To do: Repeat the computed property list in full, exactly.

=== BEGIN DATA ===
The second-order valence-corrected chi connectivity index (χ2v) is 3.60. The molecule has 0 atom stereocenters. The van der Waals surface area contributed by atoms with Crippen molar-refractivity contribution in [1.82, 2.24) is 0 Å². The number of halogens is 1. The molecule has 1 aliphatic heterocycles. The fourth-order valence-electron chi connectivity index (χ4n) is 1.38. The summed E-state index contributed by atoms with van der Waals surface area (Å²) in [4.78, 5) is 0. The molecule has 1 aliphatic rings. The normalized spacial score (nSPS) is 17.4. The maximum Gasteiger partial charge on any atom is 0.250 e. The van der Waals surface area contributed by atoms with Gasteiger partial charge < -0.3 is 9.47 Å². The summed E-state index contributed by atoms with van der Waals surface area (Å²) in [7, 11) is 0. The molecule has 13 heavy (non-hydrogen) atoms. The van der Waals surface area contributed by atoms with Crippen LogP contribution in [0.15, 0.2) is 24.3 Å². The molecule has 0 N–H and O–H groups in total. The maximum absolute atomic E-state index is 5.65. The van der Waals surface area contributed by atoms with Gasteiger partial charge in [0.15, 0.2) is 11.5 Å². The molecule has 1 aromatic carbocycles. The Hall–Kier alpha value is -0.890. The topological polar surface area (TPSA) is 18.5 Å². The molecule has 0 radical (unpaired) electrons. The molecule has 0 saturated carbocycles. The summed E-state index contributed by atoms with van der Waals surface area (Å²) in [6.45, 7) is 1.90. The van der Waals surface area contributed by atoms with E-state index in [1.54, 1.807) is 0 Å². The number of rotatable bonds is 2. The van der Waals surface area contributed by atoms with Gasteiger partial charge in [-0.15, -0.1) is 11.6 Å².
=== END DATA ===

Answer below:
The second-order valence-corrected chi connectivity index (χ2v) is 3.60. The molecule has 0 atom stereocenters. The van der Waals surface area contributed by atoms with Crippen molar-refractivity contribution in [1.82, 2.24) is 0 Å². The number of halogens is 1. The molecule has 1 aliphatic heterocycles. The fourth-order valence-electron chi connectivity index (χ4n) is 1.38. The summed E-state index contributed by atoms with van der Waals surface area (Å²) in [4.78, 5) is 0. The molecule has 1 aliphatic rings. The normalized spacial score (nSPS) is 17.4. The maximum Gasteiger partial charge on any atom is 0.250 e. The van der Waals surface area contributed by atoms with Gasteiger partial charge < -0.3 is 9.47 Å². The summed E-state index contributed by atoms with van der Waals surface area (Å²) in [7, 11) is 0. The molecule has 13 heavy (non-hydrogen) atoms. The van der Waals surface area contributed by atoms with Crippen LogP contribution in [0.15, 0.2) is 24.3 Å². The molecule has 0 N–H and O–H groups in total. The maximum absolute atomic E-state index is 5.65. The van der Waals surface area contributed by atoms with Gasteiger partial charge in [0.15, 0.2) is 11.5 Å². The molecule has 1 aromatic carbocycles. The Hall–Kier alpha value is -0.890. The topological polar surface area (TPSA) is 18.5 Å². The molecule has 0 radical (unpaired) electrons. The molecule has 0 saturated carbocycles. The summed E-state index contributed by atoms with van der Waals surface area (Å²) in [6.45, 7) is 1.90. The van der Waals surface area contributed by atoms with E-state index in [1.54, 1.807) is 0 Å². The number of rotatable bonds is 2. The van der Waals surface area contributed by atoms with Gasteiger partial charge in [-0.15, -0.1) is 11.6 Å².